What organisations are funded
Organisations must be non-profit entities working for the public good in order to be considered for funding from the National Lottery Distribution Trust Fund (NLDTF). This covers a wide range of organisations, including non-profit organisations (NPOs), non-governmental organisations (NGOs), Section 21 companies, public benefit trusts, municipalities, sporting bodies and sports clubs, educational institutions, recreational clubs and cultural bodies.
Eligible organisations range from national structures right down to small community groups. We not only welcome applications from small organisations, but actively encourage them.
The NLDTF is required by law to spend 95% of available funding on organisations working in the following three sectors:
Only 5% of total funding is reserved for miscellaneous activities outside these three sectors.
Within each of the three main funding sectors, certain kinds of activities are prioritised for funding. These are described below.
Arts, Culture and National Heritage Sector
Generally this sector funds the development of the arts and the preservation of South African culture and national heritage. The concept of national heritage is a broad one, which includes our natural environmental heritage as well as historical and architectural heritage.
In general, applications are welcomed from organisations that:
- Enable people across the country to enjoy a range of arts activities.
- Make the arts accessible to more people.
- Improve facilities so people get more enjoyment from the arts.
- Provide arts facilities outside major cultural centres.
- Promote art forms that are not adequately supported.
- Preserve and promote awareness of culture and our historical, natural and architectural heritage.
Regulations published in July 2010 require the Arts, Culture and National Heritage Distributing Agency to allocate at least 50% of available funds to organisations involved in the following priority activities:
- Protecting and promoting traditional knowledge and cultural expressions.
- Promoting arts and crafts produced by groups of women and people with disabilities.
- Developing and preserving cultural heritage sites as a way to generate revenue and develop communities.
- Providing training and support for women farmers.
The Charities Sector receives the largest share of funds and covers a wide range of organisations in the social welfare, community health, literacy, and social development fields.
In general, organisations can apply for funds if their activities:
- Improve the quality of life of the community as a whole.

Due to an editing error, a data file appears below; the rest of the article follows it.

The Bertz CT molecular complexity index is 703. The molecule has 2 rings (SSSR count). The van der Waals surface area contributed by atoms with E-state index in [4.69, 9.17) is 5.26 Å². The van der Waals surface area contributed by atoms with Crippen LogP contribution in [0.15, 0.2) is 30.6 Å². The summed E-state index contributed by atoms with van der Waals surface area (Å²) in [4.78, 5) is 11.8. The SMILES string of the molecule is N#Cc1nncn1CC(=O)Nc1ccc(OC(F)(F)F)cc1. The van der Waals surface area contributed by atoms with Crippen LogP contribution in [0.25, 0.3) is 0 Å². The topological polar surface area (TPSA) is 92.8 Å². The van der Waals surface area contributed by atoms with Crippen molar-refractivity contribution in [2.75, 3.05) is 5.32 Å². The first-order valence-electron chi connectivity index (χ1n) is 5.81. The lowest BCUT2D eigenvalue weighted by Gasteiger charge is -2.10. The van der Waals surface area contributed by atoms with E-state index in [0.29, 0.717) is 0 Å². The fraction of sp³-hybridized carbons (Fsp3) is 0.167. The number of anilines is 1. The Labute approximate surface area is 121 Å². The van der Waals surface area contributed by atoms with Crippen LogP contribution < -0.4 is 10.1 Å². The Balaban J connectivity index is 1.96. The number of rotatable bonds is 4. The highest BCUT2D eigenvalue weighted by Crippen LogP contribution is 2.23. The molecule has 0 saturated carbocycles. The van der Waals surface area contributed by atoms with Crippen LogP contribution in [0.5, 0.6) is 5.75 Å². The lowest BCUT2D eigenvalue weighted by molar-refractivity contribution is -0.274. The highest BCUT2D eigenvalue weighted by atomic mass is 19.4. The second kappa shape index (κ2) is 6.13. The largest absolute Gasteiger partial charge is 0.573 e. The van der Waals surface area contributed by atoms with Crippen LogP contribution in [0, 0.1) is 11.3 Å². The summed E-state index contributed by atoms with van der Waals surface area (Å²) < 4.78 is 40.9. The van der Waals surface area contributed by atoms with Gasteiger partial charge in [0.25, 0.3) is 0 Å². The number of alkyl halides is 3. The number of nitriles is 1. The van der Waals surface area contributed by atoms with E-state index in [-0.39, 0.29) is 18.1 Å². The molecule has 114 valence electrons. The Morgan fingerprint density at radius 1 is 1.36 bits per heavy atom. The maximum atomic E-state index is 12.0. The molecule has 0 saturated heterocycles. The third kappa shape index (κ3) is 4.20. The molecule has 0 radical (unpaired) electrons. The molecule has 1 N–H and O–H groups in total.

- Assist disadvantaged or excluded groups, such as the elderly, people with disabilities and vulnerable children.
- Provide facilities or services for the underprivileged.
Regulations published in July 2010 direct the Charities Distributing Agency to allocate at least 50% of the money available for distribution to this sector to organisations involved in:
- Expanding home-based care services through training and developing infrastructure for the care of old people, sick people and vulnerable groups, including orphaned children.
- Providing educational facilities for early childhood education and adult literacy, and undertaking vocational training and mentoring for skills development through programmes that include people with disabilities.
Sport and Recreation Sector
Equity, access and development are key themes in this sector, which accepts applications from national sporting bodies, through regional bodies, to local sports clubs, recreational clubs and schools.
Generally, the Sport and Recreation Distributing Agency considers funding for organisations that:
- Enable more people to become involved in sport and recreation.
- Assist disadvantaged communities to participate in sport and recreation activities.
- Provide sport and recreation facilities that are accessible to communities.
In July 2010, regulations were published that require 50% of funding available for this sector to be directed to organisations that:
- Develop sport and recreational facilities in order to nurture talent in rural areas.
- Increase accessibility to sport and recreation facilities for all, including people with disabilities.
Within this framework, the emphasis may shift slightly from one call for applications to the next. Organisations wishing to apply should read the wording of each call for applications carefully.